Online auctioneer Paddle8 is trying a new tack: merging with The Native, a Swiss technology and e-commerce company, and adopting the use of blockchain, the technology that underpins virtual currencies like Bitcoin, reports the New York Times.
Paddle8 announced on Tuesday that it had taken an investment from The Native, creating what the two say is a partnership meant to adapt online art sales — and potentially more — to an age of wealthy millennials well versed in virtual currencies.
Paddle8 says the move is a step toward restructuring the art market for a younger generation that is increasingly investing in cryptocurrency. The co-founder of Paddle8, Alexander Gilkes, told the New York Times that the move will “better align [us] with a new generation of collectors”. Cameron Winklevoss, a longtime advisor for the company, added that cryptocurrency can be a “key to increasing transparency in markets around the world, including the art market”. He and his twin brother Tyler have heavily invested in digital currency, holding an estimated 120,000 bitcoins. Last week's crash saw their portfolio's value drop by nearly $1bn, according to Fortune magazine.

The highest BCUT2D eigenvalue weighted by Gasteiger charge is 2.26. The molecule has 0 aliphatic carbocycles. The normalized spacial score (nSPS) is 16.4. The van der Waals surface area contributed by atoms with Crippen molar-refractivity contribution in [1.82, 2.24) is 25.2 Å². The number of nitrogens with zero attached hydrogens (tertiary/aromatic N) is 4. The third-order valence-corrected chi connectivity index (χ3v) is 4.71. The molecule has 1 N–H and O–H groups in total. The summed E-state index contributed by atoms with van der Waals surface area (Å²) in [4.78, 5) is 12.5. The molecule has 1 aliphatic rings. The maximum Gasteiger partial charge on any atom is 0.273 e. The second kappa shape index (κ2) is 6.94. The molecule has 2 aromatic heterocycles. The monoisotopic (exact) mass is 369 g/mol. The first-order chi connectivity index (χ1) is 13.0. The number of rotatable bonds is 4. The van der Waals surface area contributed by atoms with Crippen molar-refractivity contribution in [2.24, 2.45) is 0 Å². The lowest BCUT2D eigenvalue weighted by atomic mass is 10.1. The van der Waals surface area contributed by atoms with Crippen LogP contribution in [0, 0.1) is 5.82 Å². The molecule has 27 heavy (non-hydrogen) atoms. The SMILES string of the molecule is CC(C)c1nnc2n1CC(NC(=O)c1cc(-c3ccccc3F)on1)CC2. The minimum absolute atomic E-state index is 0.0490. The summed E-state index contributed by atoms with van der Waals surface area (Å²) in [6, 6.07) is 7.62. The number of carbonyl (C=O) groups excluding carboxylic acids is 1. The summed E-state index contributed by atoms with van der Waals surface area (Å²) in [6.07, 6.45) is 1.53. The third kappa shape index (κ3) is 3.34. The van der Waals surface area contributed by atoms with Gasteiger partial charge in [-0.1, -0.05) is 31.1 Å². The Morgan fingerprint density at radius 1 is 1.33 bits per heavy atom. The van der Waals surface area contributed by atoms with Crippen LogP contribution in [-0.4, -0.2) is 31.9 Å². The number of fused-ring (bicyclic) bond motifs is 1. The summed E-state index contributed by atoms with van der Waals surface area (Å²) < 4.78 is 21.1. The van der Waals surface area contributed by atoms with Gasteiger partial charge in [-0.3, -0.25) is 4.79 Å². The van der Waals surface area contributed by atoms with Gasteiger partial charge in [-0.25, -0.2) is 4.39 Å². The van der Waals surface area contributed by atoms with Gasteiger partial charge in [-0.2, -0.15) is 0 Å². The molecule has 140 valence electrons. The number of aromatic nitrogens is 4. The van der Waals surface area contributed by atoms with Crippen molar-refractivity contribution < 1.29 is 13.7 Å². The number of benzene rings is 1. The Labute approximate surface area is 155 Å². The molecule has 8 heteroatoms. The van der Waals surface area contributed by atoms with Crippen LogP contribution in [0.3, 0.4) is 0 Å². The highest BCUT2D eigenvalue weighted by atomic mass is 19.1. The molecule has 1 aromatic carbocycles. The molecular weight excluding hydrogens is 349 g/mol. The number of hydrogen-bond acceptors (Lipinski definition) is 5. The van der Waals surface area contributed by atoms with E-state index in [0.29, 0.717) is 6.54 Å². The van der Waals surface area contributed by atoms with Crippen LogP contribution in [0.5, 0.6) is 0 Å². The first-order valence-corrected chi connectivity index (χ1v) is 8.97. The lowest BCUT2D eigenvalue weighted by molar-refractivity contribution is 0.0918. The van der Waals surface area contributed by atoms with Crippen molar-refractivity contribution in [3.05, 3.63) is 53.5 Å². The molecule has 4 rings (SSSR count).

“There is such opacity within the art market,” Gilkes says. “There’s also an abundance of fraud and misrepresented goods, which leads to mistrust between buyers and sellers.” Historically, the strength of an auction house’s brand helped to solve the issues of fraud and provenance. But a blockchain solution, in theory, could solve those same issues while delivering even greater transparency.
Gilkes also believes that blockchain-based technologies have the potential to make auction operations more efficient. “Today, authentication is very manual,” he says. Paddle8’s blockchain service could free specialists, at Paddle8 and at partner galleries, to dedicate their time to curation, rather than authentication.
Drawing on The Native’s Blockchain Lab division, in the coming months the companies will launch Paddle8 Lab to help acclimate the online art and luxury markets to blockchain-based currencies like Bitcoin. Under the new partnership, The Native, based in Lausanne and headed by Sergey Skaterschikov, will take a 15% stake in Paddle8, paying $8.8m, and the option to acquire an additional 36% for around $25.6m.
The popularity of blockchain currencies has been growing despite—or because of, depending on your perspective—the fact that they are not backed by any national governments or central banks. Supporters of the virtual currencies argue they provide fraud prevention and improved asset and identity tracking. But the US Securities and Exchange Commission warned investors this month the risks of of illegal trading in the cryptocurrency market, and the increasing scrutiny of regulators was behind a major crash in Bitcoin's value last week.
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